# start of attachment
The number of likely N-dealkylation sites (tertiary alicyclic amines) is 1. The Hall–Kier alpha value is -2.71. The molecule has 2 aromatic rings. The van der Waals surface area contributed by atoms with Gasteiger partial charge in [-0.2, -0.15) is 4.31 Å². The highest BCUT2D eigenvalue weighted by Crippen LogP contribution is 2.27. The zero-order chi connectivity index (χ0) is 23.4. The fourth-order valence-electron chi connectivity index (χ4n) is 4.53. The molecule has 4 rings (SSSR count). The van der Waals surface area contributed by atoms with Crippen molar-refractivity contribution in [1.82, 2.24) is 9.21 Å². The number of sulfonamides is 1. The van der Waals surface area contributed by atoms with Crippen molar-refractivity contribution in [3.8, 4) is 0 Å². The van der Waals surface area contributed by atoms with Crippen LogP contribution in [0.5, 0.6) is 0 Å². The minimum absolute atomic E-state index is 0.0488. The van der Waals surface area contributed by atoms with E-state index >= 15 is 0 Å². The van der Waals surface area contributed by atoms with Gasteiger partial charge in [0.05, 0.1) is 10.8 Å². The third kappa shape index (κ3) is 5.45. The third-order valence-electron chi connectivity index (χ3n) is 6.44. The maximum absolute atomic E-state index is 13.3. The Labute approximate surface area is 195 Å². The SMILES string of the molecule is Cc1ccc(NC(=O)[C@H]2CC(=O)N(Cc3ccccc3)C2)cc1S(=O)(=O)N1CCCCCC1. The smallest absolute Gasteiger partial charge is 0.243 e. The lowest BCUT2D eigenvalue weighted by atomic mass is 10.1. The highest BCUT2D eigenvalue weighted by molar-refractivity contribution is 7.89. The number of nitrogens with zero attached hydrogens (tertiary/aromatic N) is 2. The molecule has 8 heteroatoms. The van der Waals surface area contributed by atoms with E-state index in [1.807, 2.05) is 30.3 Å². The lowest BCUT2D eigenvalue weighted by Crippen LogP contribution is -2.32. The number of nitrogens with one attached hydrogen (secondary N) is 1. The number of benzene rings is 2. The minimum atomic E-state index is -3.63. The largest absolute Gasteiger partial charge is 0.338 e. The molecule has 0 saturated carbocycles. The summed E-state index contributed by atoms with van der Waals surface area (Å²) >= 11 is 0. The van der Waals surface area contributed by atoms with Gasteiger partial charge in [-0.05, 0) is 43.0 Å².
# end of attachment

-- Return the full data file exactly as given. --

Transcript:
The number of likely N-dealkylation sites (tertiary alicyclic amines) is 1. The Hall–Kier alpha value is -2.71. The molecule has 2 aromatic rings. The van der Waals surface area contributed by atoms with Gasteiger partial charge in [-0.2, -0.15) is 4.31 Å². The highest BCUT2D eigenvalue weighted by Crippen LogP contribution is 2.27. The zero-order chi connectivity index (χ0) is 23.4. The fourth-order valence-electron chi connectivity index (χ4n) is 4.53. The molecule has 4 rings (SSSR count). The van der Waals surface area contributed by atoms with Crippen molar-refractivity contribution in [1.82, 2.24) is 9.21 Å². The number of sulfonamides is 1. The van der Waals surface area contributed by atoms with Crippen molar-refractivity contribution in [3.8, 4) is 0 Å². The van der Waals surface area contributed by atoms with Crippen LogP contribution in [0.5, 0.6) is 0 Å². The minimum absolute atomic E-state index is 0.0488. The van der Waals surface area contributed by atoms with E-state index >= 15 is 0 Å². The van der Waals surface area contributed by atoms with Gasteiger partial charge in [0.05, 0.1) is 10.8 Å². The third kappa shape index (κ3) is 5.45. The third-order valence-electron chi connectivity index (χ3n) is 6.44. The maximum absolute atomic E-state index is 13.3. The Labute approximate surface area is 195 Å². The SMILES string of the molecule is Cc1ccc(NC(=O)[C@H]2CC(=O)N(Cc3ccccc3)C2)cc1S(=O)(=O)N1CCCCCC1. The smallest absolute Gasteiger partial charge is 0.243 e. The lowest BCUT2D eigenvalue weighted by atomic mass is 10.1. The highest BCUT2D eigenvalue weighted by molar-refractivity contribution is 7.89. The number of nitrogens with zero attached hydrogens (tertiary/aromatic N) is 2. The molecule has 8 heteroatoms. The van der Waals surface area contributed by atoms with E-state index in [1.807, 2.05) is 30.3 Å². The lowest BCUT2D eigenvalue weighted by Crippen LogP contribution is -2.32. The number of nitrogens with one attached hydrogen (secondary N) is 1. The number of benzene rings is 2. The minimum atomic E-state index is -3.63. The largest absolute Gasteiger partial charge is 0.338 e. The molecule has 0 saturated carbocycles. The summed E-state index contributed by atoms with van der Waals surface area (Å²) >= 11 is 0. The van der Waals surface area contributed by atoms with Gasteiger partial charge in [-0.05, 0) is 43.0 Å².